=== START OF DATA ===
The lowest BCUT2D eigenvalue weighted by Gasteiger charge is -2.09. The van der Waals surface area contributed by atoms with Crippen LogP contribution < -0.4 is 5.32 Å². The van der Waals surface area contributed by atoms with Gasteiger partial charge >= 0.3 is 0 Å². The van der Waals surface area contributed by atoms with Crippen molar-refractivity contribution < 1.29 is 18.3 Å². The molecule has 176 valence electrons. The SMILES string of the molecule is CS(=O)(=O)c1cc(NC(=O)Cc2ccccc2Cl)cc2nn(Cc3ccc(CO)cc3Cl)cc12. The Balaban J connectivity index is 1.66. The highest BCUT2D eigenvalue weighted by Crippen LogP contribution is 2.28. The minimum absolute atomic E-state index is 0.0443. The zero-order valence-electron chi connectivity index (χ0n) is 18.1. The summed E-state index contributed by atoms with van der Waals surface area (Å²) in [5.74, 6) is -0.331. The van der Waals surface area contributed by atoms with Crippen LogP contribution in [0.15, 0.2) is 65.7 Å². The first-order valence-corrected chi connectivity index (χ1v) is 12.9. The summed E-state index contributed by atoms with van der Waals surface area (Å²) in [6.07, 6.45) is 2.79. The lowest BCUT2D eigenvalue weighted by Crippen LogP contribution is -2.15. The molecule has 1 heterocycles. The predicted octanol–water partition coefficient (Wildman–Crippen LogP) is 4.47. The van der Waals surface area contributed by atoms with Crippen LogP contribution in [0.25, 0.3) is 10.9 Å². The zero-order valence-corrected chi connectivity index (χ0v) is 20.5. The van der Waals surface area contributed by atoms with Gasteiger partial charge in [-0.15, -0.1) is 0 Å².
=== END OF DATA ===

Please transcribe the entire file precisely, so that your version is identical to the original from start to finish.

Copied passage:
The lowest BCUT2D eigenvalue weighted by Gasteiger charge is -2.09. The van der Waals surface area contributed by atoms with Crippen LogP contribution < -0.4 is 5.32 Å². The van der Waals surface area contributed by atoms with Gasteiger partial charge >= 0.3 is 0 Å². The van der Waals surface area contributed by atoms with Crippen molar-refractivity contribution < 1.29 is 18.3 Å². The molecule has 176 valence electrons. The SMILES string of the molecule is CS(=O)(=O)c1cc(NC(=O)Cc2ccccc2Cl)cc2nn(Cc3ccc(CO)cc3Cl)cc12. The Balaban J connectivity index is 1.66. The highest BCUT2D eigenvalue weighted by Crippen LogP contribution is 2.28. The minimum absolute atomic E-state index is 0.0443. The zero-order valence-electron chi connectivity index (χ0n) is 18.1. The summed E-state index contributed by atoms with van der Waals surface area (Å²) in [5.74, 6) is -0.331. The van der Waals surface area contributed by atoms with Crippen LogP contribution in [0.15, 0.2) is 65.7 Å². The first-order valence-corrected chi connectivity index (χ1v) is 12.9. The summed E-state index contributed by atoms with van der Waals surface area (Å²) in [6.07, 6.45) is 2.79. The lowest BCUT2D eigenvalue weighted by Crippen LogP contribution is -2.15. The molecule has 1 heterocycles. The predicted octanol–water partition coefficient (Wildman–Crippen LogP) is 4.47. The van der Waals surface area contributed by atoms with Crippen LogP contribution in [0.25, 0.3) is 10.9 Å². The zero-order valence-corrected chi connectivity index (χ0v) is 20.5. The van der Waals surface area contributed by atoms with Gasteiger partial charge in [-0.15, -0.1) is 0 Å².